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Keywords:

  • alveolar;
  • asthma;
  • FcεRI;
  • IgE;
  • mast cell

Abstract

  1. Top of page
  2. Abstract
  3. Methods
  4. Results
  5. Discussion
  6. Acknowledgments
  7. Conflict of interest
  8. Sources of support
  9. Funding
  10. Authors’ contributions
  11. References

To cite this article: Andersson CK, Tufvesson E, Aronsson D, Bergqvist A, Mori M, Bjermer L, Erjefält JS. Alveolar mast cells shift to an FcεRI-expressing phenotype in mild atopic asthma: a novel feature in allergic asthma pathology. Allergy 2011; 66: 1590–1597.

Abstract

Background:  A unique feature of alveolar mast cells is their low high-affinity IgE receptor (FcεRI) expression. Recent discoveries in uncontrolled asthma suggest that the appearance of FcεRI-expressing alveolar mast cells may be a novel disease-specific feature of allergic asthma. This study investigates whether increased FcεRI-expressing alveolar mast cells are present in patients with mild allergic asthma or even in non-asthmatic allergic rhinitis patients (AR) who have developed bronchial hyperactivity (BHR).

Methods:  Bronchial and alveolar tissues were obtained from healthy controls, AR patients with or without BHR, and AR patients with concurrent asthma. Samples were processed for immunohistochemical identification of MCT and MCTC and expression of FcεRI and surface-bound IgE.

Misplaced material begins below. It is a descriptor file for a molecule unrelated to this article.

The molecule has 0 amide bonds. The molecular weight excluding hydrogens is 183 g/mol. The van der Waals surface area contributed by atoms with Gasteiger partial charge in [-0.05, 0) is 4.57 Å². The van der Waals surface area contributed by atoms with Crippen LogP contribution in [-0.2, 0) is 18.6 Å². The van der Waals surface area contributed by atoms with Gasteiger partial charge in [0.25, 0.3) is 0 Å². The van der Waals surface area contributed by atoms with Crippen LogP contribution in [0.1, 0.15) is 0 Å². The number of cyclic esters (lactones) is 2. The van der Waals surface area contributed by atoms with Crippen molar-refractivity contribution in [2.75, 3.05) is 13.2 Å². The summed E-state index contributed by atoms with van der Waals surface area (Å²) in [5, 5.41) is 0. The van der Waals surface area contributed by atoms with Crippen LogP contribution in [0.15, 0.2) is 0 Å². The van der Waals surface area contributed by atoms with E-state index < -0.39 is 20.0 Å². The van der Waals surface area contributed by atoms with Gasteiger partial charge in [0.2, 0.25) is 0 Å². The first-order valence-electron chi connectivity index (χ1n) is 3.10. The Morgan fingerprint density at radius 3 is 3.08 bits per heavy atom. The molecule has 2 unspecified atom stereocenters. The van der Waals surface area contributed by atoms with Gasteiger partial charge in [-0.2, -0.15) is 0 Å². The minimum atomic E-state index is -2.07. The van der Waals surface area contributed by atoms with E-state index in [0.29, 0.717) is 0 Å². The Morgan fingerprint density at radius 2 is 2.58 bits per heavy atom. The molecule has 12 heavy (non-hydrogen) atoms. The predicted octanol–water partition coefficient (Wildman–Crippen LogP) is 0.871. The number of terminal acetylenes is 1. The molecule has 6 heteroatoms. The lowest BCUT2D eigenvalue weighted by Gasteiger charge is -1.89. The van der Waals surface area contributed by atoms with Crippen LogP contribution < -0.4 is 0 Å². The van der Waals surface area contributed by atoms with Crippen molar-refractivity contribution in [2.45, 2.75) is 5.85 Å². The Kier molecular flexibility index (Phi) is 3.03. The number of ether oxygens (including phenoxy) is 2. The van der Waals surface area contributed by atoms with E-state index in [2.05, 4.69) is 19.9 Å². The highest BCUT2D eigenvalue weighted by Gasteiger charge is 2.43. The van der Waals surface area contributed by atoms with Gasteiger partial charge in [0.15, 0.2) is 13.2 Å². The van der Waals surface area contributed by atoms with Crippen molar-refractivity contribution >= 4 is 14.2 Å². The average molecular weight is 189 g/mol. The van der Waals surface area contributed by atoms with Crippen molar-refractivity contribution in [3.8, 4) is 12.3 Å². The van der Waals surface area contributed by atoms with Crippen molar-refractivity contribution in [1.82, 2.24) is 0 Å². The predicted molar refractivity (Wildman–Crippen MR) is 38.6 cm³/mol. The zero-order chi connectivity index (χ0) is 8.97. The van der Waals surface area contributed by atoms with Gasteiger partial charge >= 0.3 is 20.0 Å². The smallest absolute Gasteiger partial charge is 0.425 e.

Results:  Bronchial mast cell expression of FcεRI was high in all groups. In contrast, in the alveolar tissue, the expression of FcεRI on mast cells was low in healthy controls and in the AR patient groups, whereas a high expression was present in AR patients with concurrent asthma (P = 0.006 compared to controls). The asthmatics had a 29-fold increase in numbers (P = 0.006) and a 19-fold increase in proportion (P = 0.007) of alveolar mast cells that expressed surface-bound IgE.